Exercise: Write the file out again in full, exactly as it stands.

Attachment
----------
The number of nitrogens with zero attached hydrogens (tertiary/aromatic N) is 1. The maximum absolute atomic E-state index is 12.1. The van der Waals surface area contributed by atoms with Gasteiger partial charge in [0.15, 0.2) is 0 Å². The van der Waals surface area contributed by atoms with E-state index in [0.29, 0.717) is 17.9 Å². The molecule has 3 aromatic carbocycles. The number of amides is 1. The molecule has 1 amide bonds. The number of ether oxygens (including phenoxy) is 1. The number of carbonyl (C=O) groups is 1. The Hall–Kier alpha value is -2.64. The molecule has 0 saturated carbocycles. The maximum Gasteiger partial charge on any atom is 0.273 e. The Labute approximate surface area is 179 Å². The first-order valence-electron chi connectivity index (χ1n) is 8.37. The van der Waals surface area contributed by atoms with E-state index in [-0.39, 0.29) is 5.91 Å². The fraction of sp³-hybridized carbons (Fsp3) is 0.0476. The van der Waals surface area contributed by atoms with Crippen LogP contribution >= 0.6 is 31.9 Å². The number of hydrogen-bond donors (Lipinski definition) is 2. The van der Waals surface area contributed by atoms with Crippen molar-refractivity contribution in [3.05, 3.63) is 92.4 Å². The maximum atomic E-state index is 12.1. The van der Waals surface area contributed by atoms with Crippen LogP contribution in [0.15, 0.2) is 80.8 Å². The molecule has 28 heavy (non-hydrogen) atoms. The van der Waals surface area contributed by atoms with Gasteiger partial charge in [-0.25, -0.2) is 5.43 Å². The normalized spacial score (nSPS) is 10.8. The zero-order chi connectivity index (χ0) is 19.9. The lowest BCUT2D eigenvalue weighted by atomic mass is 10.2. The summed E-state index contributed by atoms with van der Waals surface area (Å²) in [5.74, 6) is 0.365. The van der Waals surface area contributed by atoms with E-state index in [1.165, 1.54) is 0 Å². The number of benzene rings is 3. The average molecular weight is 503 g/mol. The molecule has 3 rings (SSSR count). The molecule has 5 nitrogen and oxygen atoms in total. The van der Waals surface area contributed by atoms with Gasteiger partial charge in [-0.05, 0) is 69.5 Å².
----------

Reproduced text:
The number of nitrogens with zero attached hydrogens (tertiary/aromatic N) is 1. The maximum absolute atomic E-state index is 12.1. The van der Waals surface area contributed by atoms with Gasteiger partial charge in [0.15, 0.2) is 0 Å². The van der Waals surface area contributed by atoms with E-state index in [0.29, 0.717) is 17.9 Å². The molecule has 3 aromatic carbocycles. The number of amides is 1. The molecule has 1 amide bonds. The number of ether oxygens (including phenoxy) is 1. The number of carbonyl (C=O) groups is 1. The Hall–Kier alpha value is -2.64. The molecule has 0 saturated carbocycles. The maximum Gasteiger partial charge on any atom is 0.273 e. The Labute approximate surface area is 179 Å². The first-order valence-electron chi connectivity index (χ1n) is 8.37. The van der Waals surface area contributed by atoms with E-state index in [-0.39, 0.29) is 5.91 Å². The fraction of sp³-hybridized carbons (Fsp3) is 0.0476. The van der Waals surface area contributed by atoms with Crippen LogP contribution >= 0.6 is 31.9 Å². The number of hydrogen-bond donors (Lipinski definition) is 2. The van der Waals surface area contributed by atoms with Crippen molar-refractivity contribution in [3.05, 3.63) is 92.4 Å². The maximum atomic E-state index is 12.1. The van der Waals surface area contributed by atoms with Crippen LogP contribution in [0.15, 0.2) is 80.8 Å². The molecule has 28 heavy (non-hydrogen) atoms. The van der Waals surface area contributed by atoms with Gasteiger partial charge in [-0.25, -0.2) is 5.43 Å². The normalized spacial score (nSPS) is 10.8. The zero-order chi connectivity index (χ0) is 19.9. The lowest BCUT2D eigenvalue weighted by atomic mass is 10.2. The summed E-state index contributed by atoms with van der Waals surface area (Å²) in [5.74, 6) is 0.365. The van der Waals surface area contributed by atoms with E-state index in [1.165, 1.54) is 0 Å². The number of benzene rings is 3. The average molecular weight is 503 g/mol. The molecule has 3 rings (SSSR count). The molecule has 5 nitrogen and oxygen atoms in total. The van der Waals surface area contributed by atoms with Gasteiger partial charge in [-0.05, 0) is 69.5 Å².